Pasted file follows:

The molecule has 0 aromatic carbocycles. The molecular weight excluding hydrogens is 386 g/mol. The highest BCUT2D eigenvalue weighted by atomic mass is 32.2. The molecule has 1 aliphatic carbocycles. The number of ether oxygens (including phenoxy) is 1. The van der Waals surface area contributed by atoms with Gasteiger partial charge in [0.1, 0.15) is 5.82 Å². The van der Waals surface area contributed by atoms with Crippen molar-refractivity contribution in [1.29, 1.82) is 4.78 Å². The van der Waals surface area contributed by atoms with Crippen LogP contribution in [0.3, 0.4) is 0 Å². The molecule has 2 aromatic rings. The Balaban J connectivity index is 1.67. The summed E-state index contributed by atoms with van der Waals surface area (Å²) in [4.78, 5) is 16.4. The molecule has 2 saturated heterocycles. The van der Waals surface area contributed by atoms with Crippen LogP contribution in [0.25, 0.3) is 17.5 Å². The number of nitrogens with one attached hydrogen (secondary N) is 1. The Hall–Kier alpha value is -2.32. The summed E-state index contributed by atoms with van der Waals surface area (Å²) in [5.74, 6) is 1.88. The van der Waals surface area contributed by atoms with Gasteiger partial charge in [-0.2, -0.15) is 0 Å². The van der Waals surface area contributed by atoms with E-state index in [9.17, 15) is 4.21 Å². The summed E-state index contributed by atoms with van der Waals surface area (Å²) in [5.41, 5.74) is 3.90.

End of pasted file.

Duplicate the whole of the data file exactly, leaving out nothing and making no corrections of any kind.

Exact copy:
The molecule has 0 aromatic carbocycles. The molecular weight excluding hydrogens is 386 g/mol. The highest BCUT2D eigenvalue weighted by atomic mass is 32.2. The molecule has 1 aliphatic carbocycles. The number of ether oxygens (including phenoxy) is 1. The van der Waals surface area contributed by atoms with Gasteiger partial charge in [0.1, 0.15) is 5.82 Å². The van der Waals surface area contributed by atoms with Crippen molar-refractivity contribution in [1.29, 1.82) is 4.78 Å². The van der Waals surface area contributed by atoms with Crippen LogP contribution in [0.3, 0.4) is 0 Å². The molecule has 2 aromatic rings. The Balaban J connectivity index is 1.67. The summed E-state index contributed by atoms with van der Waals surface area (Å²) in [4.78, 5) is 16.4. The molecule has 2 saturated heterocycles. The van der Waals surface area contributed by atoms with Crippen LogP contribution in [0.25, 0.3) is 17.5 Å². The number of nitrogens with one attached hydrogen (secondary N) is 1. The Hall–Kier alpha value is -2.32. The summed E-state index contributed by atoms with van der Waals surface area (Å²) in [5.74, 6) is 1.88. The van der Waals surface area contributed by atoms with Gasteiger partial charge in [-0.2, -0.15) is 0 Å². The van der Waals surface area contributed by atoms with E-state index in [9.17, 15) is 4.21 Å². The summed E-state index contributed by atoms with van der Waals surface area (Å²) in [5.41, 5.74) is 3.90.